By Josh Pike | Staff Writer
Resplendently blue skies reigned across Pagosa Country on Wednesday, March 2.
According to forecasts from AccuWeather, skies should remain clear through Thursday, March 3.
The National Weather Service (NWS) concurs, forecasting that Pagosa Springs should continue to experience clear conditions for Wednesday and Thursday.
According to the U.S. Department of Agriculture (USDA) National Water and Climate Center’s snowpack report, the Wolf Creek summit, at 11,000 feet of elevation, had 29.8 inches of snow water equivalent as of 2 p.m. on Wednesday, March. 2.
That amount is up 3.9 inches from the snow water equivalent depth of 25.9 inches reported Feb. 22.
The Wolf Creek summit is at 120 percent of the March 2 snowpack median.
The San Miguel, Dolores, Animas and San Juan river basins were at 97 percent of the March 2 median in terms of snowpack.
According to the Colorado Avalanche Information Center (CAIC) website, the southern San Juan range, including Wolf Creek Pass was at level two — moderate — in terms of avalanche danger, as of 2 p.m. on Wednesday, March 2.
CAIC uses a scale of one through five to assess avalanche danger in regions around the state.
“You can trigger an avalanche on northwest through north to northeast facing terrain steeper than 35 degrees near and below treeline where a slab rests on weak collapsible snow layers below. Avoid potential trigger points like steep open rollovers and high sides of concave terrain features. Above treeline, you can initiate an avalanche where winds drifted or stiffened hollow feeling slabs against rocky outcroppings or adjacent ridgelines. Seek out lower angled terrain, as backcountry travel is tough to manage today. Warm temperatures ensue after another mild freeze overnight, adding complexity to our avalanche problems. Think about pulling off steep sunny slopes by early afternoon if you find heavy-wet snow; see fresh rollerballs, pinwheels, or small sluffs,” the website states.
The CAIC website also notes that avalanche conditions to remain similar until the next chance of measurable precipitation arrives on Friday.
“The late Winter sun angle combined with warm temperatures will continue to push our recreational interests toward colder, more desirable snow conditions, where the primary concern of triggering a dangerous avalanche will remain,” the CAIC website stated.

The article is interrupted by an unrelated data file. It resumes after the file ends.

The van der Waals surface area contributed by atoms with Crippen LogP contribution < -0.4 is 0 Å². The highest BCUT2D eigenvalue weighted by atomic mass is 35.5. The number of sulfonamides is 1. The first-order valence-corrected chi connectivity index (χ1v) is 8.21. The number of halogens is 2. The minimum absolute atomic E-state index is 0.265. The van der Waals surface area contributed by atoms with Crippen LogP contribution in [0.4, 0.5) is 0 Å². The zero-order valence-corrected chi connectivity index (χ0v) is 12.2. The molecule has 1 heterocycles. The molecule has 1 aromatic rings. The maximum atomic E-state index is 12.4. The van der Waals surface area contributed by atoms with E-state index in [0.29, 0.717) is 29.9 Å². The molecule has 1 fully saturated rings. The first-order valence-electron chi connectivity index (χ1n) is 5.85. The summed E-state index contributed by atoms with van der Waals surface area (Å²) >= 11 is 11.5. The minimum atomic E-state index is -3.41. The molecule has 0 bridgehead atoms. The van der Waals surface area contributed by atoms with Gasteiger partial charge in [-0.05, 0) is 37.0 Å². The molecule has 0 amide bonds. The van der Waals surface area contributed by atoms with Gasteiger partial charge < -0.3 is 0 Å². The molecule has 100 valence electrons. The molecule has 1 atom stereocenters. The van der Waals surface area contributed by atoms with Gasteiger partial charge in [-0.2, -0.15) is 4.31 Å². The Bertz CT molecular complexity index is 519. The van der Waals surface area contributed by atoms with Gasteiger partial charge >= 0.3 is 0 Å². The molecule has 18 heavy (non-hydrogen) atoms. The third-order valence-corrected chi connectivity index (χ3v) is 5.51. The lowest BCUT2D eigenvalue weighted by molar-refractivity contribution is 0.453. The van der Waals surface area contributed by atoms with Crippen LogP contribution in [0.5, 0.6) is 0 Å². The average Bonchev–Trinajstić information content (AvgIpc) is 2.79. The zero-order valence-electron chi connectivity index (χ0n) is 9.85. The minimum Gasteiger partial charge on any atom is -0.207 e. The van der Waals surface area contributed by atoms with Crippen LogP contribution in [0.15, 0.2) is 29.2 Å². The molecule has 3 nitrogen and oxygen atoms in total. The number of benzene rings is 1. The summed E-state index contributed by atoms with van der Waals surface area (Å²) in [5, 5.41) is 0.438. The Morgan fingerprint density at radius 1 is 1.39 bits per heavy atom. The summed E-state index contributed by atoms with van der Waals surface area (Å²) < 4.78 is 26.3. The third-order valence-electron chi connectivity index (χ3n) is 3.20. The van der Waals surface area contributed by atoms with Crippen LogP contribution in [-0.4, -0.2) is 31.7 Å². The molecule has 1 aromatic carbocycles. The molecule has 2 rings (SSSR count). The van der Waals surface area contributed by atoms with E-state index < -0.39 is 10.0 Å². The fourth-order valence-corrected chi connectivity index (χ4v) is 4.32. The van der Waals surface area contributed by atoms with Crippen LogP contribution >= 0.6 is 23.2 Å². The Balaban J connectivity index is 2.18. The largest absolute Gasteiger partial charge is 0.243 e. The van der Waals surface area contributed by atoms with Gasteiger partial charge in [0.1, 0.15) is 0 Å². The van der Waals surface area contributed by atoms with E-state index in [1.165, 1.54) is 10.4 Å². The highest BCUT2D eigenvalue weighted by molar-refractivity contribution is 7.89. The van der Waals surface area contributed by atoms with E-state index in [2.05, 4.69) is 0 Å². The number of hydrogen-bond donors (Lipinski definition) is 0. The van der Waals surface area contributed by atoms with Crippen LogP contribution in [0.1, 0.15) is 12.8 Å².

Additional avalanche information can be found online at: https://avalanche.state.co.us.
According to the NWS, today, Thursday, March 3, temperatures in Pagosa Springs are forecasted to reach a high of 59 degrees with sunny skies. The forecasted low is 27 degrees with partly cloudy skies.
For Friday, March 4, the forecasted high is 55 degrees with partly sunny skies turning into a slight chance for thunderstorms later in the day. The forecasted low is 9 degrees with likely rain and snow turning to snow showers overnight.
For Saturday, March 5, temperatures are forecasted to reach a high of 22 degrees with snow showers likely throughout the day. The forecasted low is 19 degrees with snow showers likely at night.
For Sunday, March 5, the forecasted high is 38 degrees with snow showers likely during the day. The forecasted low is 10 degrees with a chance of snow showers turning to mostly cloudy skies overnight.
According to a Feb. 28 press release from the Pagosa Area Water and Sanitation District (PAWSD) Manager Justin Ramsey, Lake Forest is now full.
Pagosa Lake is now 1 inch from full and Village Lake is 4 inches from full.
Stevens Lake is the lowest of the five local lakes at 27 inches from full.
Hatcher Lake is currently 16 inches from full.
Total diversion flows for the district are listed at 4.5 cubic feet per second (cfs).
The West Fork diversion flow is listed at 2.5 cfs and the Four Mile diversion flow is at 2 cfs.
Water production from Feb. 18 through Feb. 24 was listed at a total of 12.22 million gallons. The Snowball water plant contributed 2.72 million gallons, while the Hatcher plant contributed 9.50 million gallons.
The San Juan plant was shut down for winter on Sept. 30, 2021.
Last year, total water production was listed at 10.64 million gallons for those dates.